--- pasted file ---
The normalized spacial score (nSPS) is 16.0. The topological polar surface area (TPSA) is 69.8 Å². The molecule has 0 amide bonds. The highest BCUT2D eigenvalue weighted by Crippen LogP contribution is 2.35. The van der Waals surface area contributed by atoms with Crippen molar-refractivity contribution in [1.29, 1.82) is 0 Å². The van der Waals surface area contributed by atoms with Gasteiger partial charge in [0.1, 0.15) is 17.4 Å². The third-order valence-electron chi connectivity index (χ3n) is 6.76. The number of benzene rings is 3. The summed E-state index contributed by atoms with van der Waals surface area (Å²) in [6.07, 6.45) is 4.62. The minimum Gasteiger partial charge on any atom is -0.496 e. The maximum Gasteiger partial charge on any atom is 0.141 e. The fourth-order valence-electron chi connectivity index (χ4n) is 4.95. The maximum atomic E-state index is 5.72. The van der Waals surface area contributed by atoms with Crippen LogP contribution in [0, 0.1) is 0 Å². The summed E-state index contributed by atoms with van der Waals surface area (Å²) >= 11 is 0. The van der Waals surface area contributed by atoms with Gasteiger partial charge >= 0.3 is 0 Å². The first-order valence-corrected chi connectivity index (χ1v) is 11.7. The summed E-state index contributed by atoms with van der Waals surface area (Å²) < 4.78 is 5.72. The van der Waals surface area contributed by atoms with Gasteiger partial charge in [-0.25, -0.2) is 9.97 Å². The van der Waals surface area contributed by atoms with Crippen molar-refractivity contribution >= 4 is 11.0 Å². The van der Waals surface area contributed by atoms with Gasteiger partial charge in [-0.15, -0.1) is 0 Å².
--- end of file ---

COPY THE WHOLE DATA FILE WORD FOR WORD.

The normalized spacial score (nSPS) is 16.0. The topological polar surface area (TPSA) is 69.8 Å². The molecule has 0 amide bonds. The highest BCUT2D eigenvalue weighted by Crippen LogP contribution is 2.35. The van der Waals surface area contributed by atoms with Crippen molar-refractivity contribution in [1.29, 1.82) is 0 Å². The van der Waals surface area contributed by atoms with Gasteiger partial charge in [0.1, 0.15) is 17.4 Å². The third-order valence-electron chi connectivity index (χ3n) is 6.76. The number of benzene rings is 3. The summed E-state index contributed by atoms with van der Waals surface area (Å²) in [6.07, 6.45) is 4.62. The minimum Gasteiger partial charge on any atom is -0.496 e. The maximum Gasteiger partial charge on any atom is 0.141 e. The fourth-order valence-electron chi connectivity index (χ4n) is 4.95. The maximum atomic E-state index is 5.72. The van der Waals surface area contributed by atoms with Crippen LogP contribution in [0, 0.1) is 0 Å². The summed E-state index contributed by atoms with van der Waals surface area (Å²) >= 11 is 0. The van der Waals surface area contributed by atoms with Gasteiger partial charge >= 0.3 is 0 Å². The first-order valence-corrected chi connectivity index (χ1v) is 11.7. The summed E-state index contributed by atoms with van der Waals surface area (Å²) < 4.78 is 5.72. The van der Waals surface area contributed by atoms with Gasteiger partial charge in [-0.25, -0.2) is 9.97 Å². The van der Waals surface area contributed by atoms with Crippen molar-refractivity contribution >= 4 is 11.0 Å². The van der Waals surface area contributed by atoms with Gasteiger partial charge in [-0.15, -0.1) is 0 Å².